Guest Contributor | Sep 21, 2022 | 0
Customs barks on behalf of regulator
The Communications Regulatory Authority of Namibia (CRAN) signed a Memorandum of Understanding (MoU) with the government through the Ministry of Finance’s Directorate of Customs & Excise for type approval of imported telecommunication equipment used within Namibia.
Speaking at the signing of the MoU, Mr Festus K. Mbandeka CEO of CRAN explained that “Section 80 of the Communications Act, 2009 (Act No. 8 of 2009) authorises CRAN to prescribe reasonable standards applicable to imported telecommunication equipment to ensure against harm to electronic telecommunications and networks, and to protect public health and safety.”
Examples of imported cars with radios that do not work as frequencies are incompatible, and of cellular phones that work on different band widths were stated to help make the case for shutting the gate on electronic equipment that does not comply with local standards or specifications.
Thus the new type approval will not only protect consumers but will help Namibia meet global standards and regulations.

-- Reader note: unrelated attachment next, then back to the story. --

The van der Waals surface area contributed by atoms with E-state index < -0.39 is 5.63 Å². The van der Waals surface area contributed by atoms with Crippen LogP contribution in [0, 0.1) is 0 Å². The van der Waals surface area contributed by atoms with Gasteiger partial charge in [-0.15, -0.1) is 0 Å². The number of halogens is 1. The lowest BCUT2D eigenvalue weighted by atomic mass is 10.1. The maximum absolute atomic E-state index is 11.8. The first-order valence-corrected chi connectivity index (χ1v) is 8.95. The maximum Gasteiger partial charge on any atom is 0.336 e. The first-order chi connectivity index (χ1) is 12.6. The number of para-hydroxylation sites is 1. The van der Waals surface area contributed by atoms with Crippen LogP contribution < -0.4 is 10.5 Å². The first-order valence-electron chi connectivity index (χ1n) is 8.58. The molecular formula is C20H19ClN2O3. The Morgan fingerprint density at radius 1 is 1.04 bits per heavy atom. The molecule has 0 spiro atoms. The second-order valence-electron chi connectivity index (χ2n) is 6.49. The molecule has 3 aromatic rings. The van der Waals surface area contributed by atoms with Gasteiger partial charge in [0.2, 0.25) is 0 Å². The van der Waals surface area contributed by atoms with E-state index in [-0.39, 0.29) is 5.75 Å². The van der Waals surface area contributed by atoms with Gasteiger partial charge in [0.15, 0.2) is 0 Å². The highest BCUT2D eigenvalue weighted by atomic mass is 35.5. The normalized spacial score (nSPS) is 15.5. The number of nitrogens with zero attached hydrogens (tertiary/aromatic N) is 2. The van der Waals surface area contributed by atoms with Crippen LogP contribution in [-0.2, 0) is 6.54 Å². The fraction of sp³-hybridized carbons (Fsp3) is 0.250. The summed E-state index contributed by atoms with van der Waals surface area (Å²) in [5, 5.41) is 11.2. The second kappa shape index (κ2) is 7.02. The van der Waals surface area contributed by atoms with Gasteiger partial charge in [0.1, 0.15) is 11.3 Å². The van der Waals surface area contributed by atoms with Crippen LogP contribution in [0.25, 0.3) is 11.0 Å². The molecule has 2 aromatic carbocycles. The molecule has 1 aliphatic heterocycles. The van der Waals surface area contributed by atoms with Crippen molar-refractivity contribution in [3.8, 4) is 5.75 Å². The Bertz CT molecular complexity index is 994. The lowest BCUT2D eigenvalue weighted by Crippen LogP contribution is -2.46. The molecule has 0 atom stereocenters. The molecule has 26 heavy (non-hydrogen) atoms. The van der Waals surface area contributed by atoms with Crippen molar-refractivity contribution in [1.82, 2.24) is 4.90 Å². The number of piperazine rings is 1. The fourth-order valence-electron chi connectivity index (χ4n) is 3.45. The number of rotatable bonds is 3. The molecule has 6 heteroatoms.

The MoU establishes a framework on equipment approvals and standards at the various border posts. Customs and Excise officials will require permits, certificates and training on imported type-approved equipment, Mbandeka said.
The Regulations in Respect of Type Approval and Technical Standards for Telecommunications equipment are applicable to all persons who use, sell, offer for sale or connect telecommunications equipment to an electronic communications network, and all radio communications equipment or apparatus to be utilised in terms of the Regulations regarding Licence Exempted Spectrum.
The Commissioner of Customs and Excise, Mr Bevan Simataa said the regulations became effective on 26 June 2015 with the grace period for implementation extended to 30 April 2016. All imported equipment that is not type approved by CRAN by30 April 2016 will not be allowed into Namibia.